Praxilla Femina: A Woman's Opera Collective Making Art For Everyone

courtesy of Praxilla Femina's  website

courtesy of Praxilla Femina's website

Body lyrics and a 5th century BCE feminist may be what you need to get through the remaining days of this catastrophic year.

Not surprisingly, many social justice organizations were born out of the shock and horror that rippled through the US  after the results of the 2016 election. Almost immediately, many social service providers were flooded with volunteers, those who felt the need to kill (with kindness) and give back to their communities. But how many social justice groups speak music and are armed with classical opera training?

Praxilla Femina, Chicago's feminist music collective, was founded by a group of women desiring to enact change and radicalize a medium that historically profits off pretty women singing pretty. Classical music—and more specifically opera—has been viewed as an elite art, where concert halls are filled with those with deep pockets and little concern for those outside of their inner circles. Singer Andrea Hansen hopes to radicalize this art and demands, "classical music gets back to a social aspect. Not just you sit in a dark room and applaud when you're told to applaud."

This collective's namesake, Praxilla, was a woman composer famous for her choral hymns and drinking songs. She encountered much adversity in a field dominated by men and they treated her with the same disdain as a prostitute. Embodying this resiliency to push into realms usually gendered or uncomfortable, Praxilla Femina are today's "nasty women."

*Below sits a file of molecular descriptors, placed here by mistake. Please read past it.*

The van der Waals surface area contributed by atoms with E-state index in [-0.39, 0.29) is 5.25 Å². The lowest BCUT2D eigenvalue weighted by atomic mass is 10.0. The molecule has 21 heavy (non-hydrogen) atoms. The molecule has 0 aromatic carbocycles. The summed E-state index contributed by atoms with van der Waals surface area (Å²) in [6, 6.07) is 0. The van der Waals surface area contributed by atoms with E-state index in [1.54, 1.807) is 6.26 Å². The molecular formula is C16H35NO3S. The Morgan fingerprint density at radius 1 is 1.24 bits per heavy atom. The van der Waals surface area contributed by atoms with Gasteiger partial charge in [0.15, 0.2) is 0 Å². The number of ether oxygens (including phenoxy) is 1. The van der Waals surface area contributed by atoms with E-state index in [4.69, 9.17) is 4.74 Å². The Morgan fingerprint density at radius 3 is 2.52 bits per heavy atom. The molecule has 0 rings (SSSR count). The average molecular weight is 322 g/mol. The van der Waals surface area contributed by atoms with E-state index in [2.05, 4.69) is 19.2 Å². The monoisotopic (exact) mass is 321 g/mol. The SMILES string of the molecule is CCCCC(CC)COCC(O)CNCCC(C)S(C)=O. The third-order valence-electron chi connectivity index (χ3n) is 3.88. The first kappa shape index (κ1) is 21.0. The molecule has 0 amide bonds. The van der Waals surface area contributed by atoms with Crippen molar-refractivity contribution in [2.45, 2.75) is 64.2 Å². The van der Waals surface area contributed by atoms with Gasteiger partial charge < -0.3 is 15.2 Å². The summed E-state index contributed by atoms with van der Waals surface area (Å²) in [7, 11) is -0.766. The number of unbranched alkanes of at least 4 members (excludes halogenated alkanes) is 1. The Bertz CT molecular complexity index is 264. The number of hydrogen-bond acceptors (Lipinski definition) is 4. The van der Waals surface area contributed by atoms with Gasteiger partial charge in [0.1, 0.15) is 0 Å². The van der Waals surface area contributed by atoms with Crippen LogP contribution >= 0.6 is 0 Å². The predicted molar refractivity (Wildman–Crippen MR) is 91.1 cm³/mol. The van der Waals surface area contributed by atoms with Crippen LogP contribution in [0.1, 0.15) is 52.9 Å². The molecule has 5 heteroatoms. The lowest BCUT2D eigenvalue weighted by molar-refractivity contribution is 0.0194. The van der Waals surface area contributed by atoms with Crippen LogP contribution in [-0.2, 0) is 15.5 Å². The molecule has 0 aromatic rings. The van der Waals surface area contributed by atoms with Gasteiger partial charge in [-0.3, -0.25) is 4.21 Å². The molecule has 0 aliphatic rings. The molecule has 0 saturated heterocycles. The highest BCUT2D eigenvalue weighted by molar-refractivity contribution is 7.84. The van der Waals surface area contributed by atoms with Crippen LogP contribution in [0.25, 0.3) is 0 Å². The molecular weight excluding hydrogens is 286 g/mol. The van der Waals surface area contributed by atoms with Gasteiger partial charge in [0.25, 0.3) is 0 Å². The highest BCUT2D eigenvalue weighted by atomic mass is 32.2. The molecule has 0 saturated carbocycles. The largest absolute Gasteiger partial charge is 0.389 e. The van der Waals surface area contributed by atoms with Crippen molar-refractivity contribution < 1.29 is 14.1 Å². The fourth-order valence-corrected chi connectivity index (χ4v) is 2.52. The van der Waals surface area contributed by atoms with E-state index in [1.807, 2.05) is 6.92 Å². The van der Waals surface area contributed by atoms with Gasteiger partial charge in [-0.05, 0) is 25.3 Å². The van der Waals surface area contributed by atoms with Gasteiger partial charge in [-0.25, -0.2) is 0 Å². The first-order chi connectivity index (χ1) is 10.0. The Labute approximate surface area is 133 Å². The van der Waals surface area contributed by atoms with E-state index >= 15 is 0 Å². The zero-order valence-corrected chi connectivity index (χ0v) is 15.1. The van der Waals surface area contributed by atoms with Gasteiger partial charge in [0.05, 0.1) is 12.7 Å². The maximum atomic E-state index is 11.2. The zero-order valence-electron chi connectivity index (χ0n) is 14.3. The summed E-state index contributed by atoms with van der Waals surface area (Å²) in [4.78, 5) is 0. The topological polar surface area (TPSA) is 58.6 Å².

Praxilla Femina's music speaks social justice through supporting local causes. "We have this talent to draw people to an awareness of a social justice issue using something that they may not have known." Megan Cook speaks of the collective's partnership with other social organizations, which have resulted in concrete resources for those in need. Their inaugural concert on April 8th at Volumes Bookcafe was a great success. They partnered with Chicago Books to Women in Prison, where they were able to collect over sixty books and raise almost $200. Since then, they have continued to put on concerts with a purpose. Doing good is a part of their mission and they show no sign of stopping.

Listen to these strong women yourselves via SoundCloud, where they discuss their lives, Praxilla's origins, and plans for the future. Brava to these women!